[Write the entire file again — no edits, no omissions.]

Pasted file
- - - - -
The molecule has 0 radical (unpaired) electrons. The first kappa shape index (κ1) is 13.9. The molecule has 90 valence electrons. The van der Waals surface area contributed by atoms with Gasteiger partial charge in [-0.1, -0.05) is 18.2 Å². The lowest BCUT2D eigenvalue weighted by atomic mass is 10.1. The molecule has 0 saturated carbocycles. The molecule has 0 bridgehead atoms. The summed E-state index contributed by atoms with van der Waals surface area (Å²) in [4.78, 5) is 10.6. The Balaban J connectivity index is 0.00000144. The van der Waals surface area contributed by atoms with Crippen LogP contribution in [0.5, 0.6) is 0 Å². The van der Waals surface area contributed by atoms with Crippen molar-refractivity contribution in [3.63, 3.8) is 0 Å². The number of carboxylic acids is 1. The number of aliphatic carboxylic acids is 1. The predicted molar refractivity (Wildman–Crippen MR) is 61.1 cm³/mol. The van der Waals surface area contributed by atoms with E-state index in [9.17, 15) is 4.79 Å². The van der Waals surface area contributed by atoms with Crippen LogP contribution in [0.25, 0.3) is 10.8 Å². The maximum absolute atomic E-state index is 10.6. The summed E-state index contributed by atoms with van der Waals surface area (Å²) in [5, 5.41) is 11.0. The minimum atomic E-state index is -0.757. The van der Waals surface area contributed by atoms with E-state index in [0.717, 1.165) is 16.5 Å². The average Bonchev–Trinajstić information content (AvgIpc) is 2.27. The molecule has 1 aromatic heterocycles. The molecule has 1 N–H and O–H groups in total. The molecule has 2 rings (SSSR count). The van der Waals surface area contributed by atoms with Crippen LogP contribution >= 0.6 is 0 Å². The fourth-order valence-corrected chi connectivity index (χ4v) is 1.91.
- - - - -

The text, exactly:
The molecule has 0 radical (unpaired) electrons. The first kappa shape index (κ1) is 13.9. The molecule has 90 valence electrons. The van der Waals surface area contributed by atoms with Gasteiger partial charge in [-0.1, -0.05) is 18.2 Å². The lowest BCUT2D eigenvalue weighted by atomic mass is 10.1. The molecule has 0 saturated carbocycles. The molecule has 0 bridgehead atoms. The summed E-state index contributed by atoms with van der Waals surface area (Å²) in [4.78, 5) is 10.6. The Balaban J connectivity index is 0.00000144. The van der Waals surface area contributed by atoms with Crippen LogP contribution in [0.5, 0.6) is 0 Å². The van der Waals surface area contributed by atoms with Crippen molar-refractivity contribution in [3.63, 3.8) is 0 Å². The number of carboxylic acids is 1. The number of aliphatic carboxylic acids is 1. The predicted molar refractivity (Wildman–Crippen MR) is 61.1 cm³/mol. The van der Waals surface area contributed by atoms with E-state index in [9.17, 15) is 4.79 Å². The van der Waals surface area contributed by atoms with Crippen LogP contribution in [0.25, 0.3) is 10.8 Å². The maximum absolute atomic E-state index is 10.6. The summed E-state index contributed by atoms with van der Waals surface area (Å²) in [5, 5.41) is 11.0. The minimum atomic E-state index is -0.757. The van der Waals surface area contributed by atoms with E-state index in [0.717, 1.165) is 16.5 Å². The average Bonchev–Trinajstić information content (AvgIpc) is 2.27. The molecule has 1 aromatic heterocycles. The molecule has 1 N–H and O–H groups in total. The molecule has 2 rings (SSSR count). The van der Waals surface area contributed by atoms with Crippen LogP contribution >= 0.6 is 0 Å². The fourth-order valence-corrected chi connectivity index (χ4v) is 1.91.